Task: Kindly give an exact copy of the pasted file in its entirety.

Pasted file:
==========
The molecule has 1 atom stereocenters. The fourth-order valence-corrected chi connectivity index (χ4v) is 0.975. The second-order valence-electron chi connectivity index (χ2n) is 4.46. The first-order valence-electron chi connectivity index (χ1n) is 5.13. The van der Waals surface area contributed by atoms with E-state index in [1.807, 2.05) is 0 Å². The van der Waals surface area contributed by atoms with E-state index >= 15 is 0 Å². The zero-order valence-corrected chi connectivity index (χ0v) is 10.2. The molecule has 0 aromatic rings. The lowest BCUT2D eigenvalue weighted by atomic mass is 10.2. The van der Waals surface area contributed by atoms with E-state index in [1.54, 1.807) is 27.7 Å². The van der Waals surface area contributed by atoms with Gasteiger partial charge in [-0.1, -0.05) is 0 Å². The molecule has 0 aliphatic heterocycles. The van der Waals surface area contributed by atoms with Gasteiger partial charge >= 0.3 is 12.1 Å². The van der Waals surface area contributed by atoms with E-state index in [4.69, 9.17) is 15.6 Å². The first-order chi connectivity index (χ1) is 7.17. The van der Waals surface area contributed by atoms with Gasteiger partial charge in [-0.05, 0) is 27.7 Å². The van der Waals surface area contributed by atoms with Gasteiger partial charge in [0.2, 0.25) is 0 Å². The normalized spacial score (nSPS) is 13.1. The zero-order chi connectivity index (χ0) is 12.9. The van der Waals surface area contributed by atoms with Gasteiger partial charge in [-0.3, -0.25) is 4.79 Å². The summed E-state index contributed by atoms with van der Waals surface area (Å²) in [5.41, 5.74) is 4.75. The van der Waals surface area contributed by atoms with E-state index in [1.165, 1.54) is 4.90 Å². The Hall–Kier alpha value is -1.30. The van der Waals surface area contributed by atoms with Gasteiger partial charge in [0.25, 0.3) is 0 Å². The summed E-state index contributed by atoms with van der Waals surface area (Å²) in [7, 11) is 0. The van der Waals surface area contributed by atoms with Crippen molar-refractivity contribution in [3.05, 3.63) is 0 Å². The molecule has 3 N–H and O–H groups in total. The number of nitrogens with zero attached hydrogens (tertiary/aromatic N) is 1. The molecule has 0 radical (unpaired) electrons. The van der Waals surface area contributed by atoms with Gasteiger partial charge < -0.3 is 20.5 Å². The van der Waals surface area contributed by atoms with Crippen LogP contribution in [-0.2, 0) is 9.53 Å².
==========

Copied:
The molecule has 1 atom stereocenters. The fourth-order valence-corrected chi connectivity index (χ4v) is 0.975. The second-order valence-electron chi connectivity index (χ2n) is 4.46. The first-order valence-electron chi connectivity index (χ1n) is 5.13. The van der Waals surface area contributed by atoms with E-state index in [1.807, 2.05) is 0 Å². The van der Waals surface area contributed by atoms with E-state index >= 15 is 0 Å². The zero-order valence-corrected chi connectivity index (χ0v) is 10.2. The molecule has 0 aromatic rings. The lowest BCUT2D eigenvalue weighted by atomic mass is 10.2. The van der Waals surface area contributed by atoms with E-state index in [1.54, 1.807) is 27.7 Å². The van der Waals surface area contributed by atoms with Gasteiger partial charge in [-0.1, -0.05) is 0 Å². The molecule has 0 aliphatic heterocycles. The van der Waals surface area contributed by atoms with Gasteiger partial charge >= 0.3 is 12.1 Å². The van der Waals surface area contributed by atoms with E-state index in [4.69, 9.17) is 15.6 Å². The first-order chi connectivity index (χ1) is 7.17. The van der Waals surface area contributed by atoms with Gasteiger partial charge in [-0.05, 0) is 27.7 Å². The van der Waals surface area contributed by atoms with Gasteiger partial charge in [0.2, 0.25) is 0 Å². The normalized spacial score (nSPS) is 13.1. The zero-order chi connectivity index (χ0) is 12.9. The van der Waals surface area contributed by atoms with Gasteiger partial charge in [-0.3, -0.25) is 4.79 Å². The summed E-state index contributed by atoms with van der Waals surface area (Å²) in [5.41, 5.74) is 4.75. The van der Waals surface area contributed by atoms with E-state index in [1.165, 1.54) is 4.90 Å². The Hall–Kier alpha value is -1.30. The van der Waals surface area contributed by atoms with Gasteiger partial charge in [0.25, 0.3) is 0 Å². The summed E-state index contributed by atoms with van der Waals surface area (Å²) in [7, 11) is 0. The van der Waals surface area contributed by atoms with Crippen molar-refractivity contribution in [3.05, 3.63) is 0 Å². The molecule has 3 N–H and O–H groups in total. The number of nitrogens with zero attached hydrogens (tertiary/aromatic N) is 1. The molecule has 0 radical (unpaired) electrons. The van der Waals surface area contributed by atoms with Gasteiger partial charge < -0.3 is 20.5 Å². The van der Waals surface area contributed by atoms with Crippen LogP contribution in [-0.2, 0) is 9.53 Å².